Given the tough economic conditions for commercial landlords it has come as no surprise to us that we have seen a marked increase in the volume and value of lease inducement payments.  Like us, the Inland Revenue has also noticed this increase and recently signalled its intention to tax such payments.

Landlords often pay inducements to tenants to encourage them to sign up to long-term leases on commercial properties.  These payments are typically calculated by reference to monthly rental and are often framed as equivalent to a "rent free period". 

Up until now, lease inducement payments have not been expressly subject to tax in the hands of the tenant.  One of the problems Inland Revenue seems to have had with the current position is that it does not always result in tax symmetry – while a lease inducement payment will generally be deductible to the landlord, it will not necessarily be taxable in the hands of the tenant.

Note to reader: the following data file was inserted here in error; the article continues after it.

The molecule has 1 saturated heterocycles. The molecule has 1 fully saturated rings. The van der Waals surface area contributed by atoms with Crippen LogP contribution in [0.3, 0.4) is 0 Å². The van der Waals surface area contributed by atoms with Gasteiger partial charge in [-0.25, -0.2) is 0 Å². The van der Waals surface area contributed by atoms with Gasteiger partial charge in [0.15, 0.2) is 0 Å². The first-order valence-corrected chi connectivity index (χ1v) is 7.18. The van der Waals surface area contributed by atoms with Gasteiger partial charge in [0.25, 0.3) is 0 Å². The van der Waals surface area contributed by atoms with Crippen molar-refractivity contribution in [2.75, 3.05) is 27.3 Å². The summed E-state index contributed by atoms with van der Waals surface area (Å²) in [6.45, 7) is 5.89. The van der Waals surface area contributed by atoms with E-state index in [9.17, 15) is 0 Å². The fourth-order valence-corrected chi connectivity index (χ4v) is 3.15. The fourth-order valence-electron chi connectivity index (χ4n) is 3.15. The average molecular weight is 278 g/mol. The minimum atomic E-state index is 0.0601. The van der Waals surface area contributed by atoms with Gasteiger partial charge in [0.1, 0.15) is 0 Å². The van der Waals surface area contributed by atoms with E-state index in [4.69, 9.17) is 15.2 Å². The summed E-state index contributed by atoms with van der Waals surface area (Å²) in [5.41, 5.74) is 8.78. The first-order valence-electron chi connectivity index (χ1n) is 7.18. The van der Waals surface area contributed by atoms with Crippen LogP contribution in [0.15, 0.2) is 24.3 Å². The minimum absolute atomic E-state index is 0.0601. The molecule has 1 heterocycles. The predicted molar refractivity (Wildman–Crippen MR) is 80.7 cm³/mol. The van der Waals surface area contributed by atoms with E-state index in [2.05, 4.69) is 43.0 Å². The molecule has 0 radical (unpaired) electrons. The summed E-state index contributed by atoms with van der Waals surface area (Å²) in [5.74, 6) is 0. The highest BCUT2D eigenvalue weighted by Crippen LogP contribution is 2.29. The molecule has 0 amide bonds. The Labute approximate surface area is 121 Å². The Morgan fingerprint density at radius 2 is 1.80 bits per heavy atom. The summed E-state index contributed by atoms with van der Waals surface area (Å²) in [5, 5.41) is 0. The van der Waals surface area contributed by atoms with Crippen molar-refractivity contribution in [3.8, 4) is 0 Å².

While the enabling legislation is still being formulated, last week's media release from Inland Revenue indicated that, from 1 April 2013, lease inducement payments will be taxable.  What remains unclear is the significance of the 1 April 2013 date and, in particular, whether this date represents the date the inducement payment was agreed or paid, the date the relevant lease documents have to be executed by or whether the lease must have actually commenced by this date.

The proposed law reform was initially to have had retrospective effect (from 26 July 2012).  The 1 April 2013 date is welcome news for those tenants close to concluding leasing arrangements.  While the position set out in Inland Revenue's media release may yet change, those due to receive or negotiate lease inducement payments would be well advised to execute and commence their lease arrangements, and receive the payments, well in advance of 1 April 2013.

We await the enabling legislation to provide greater clarity in this area.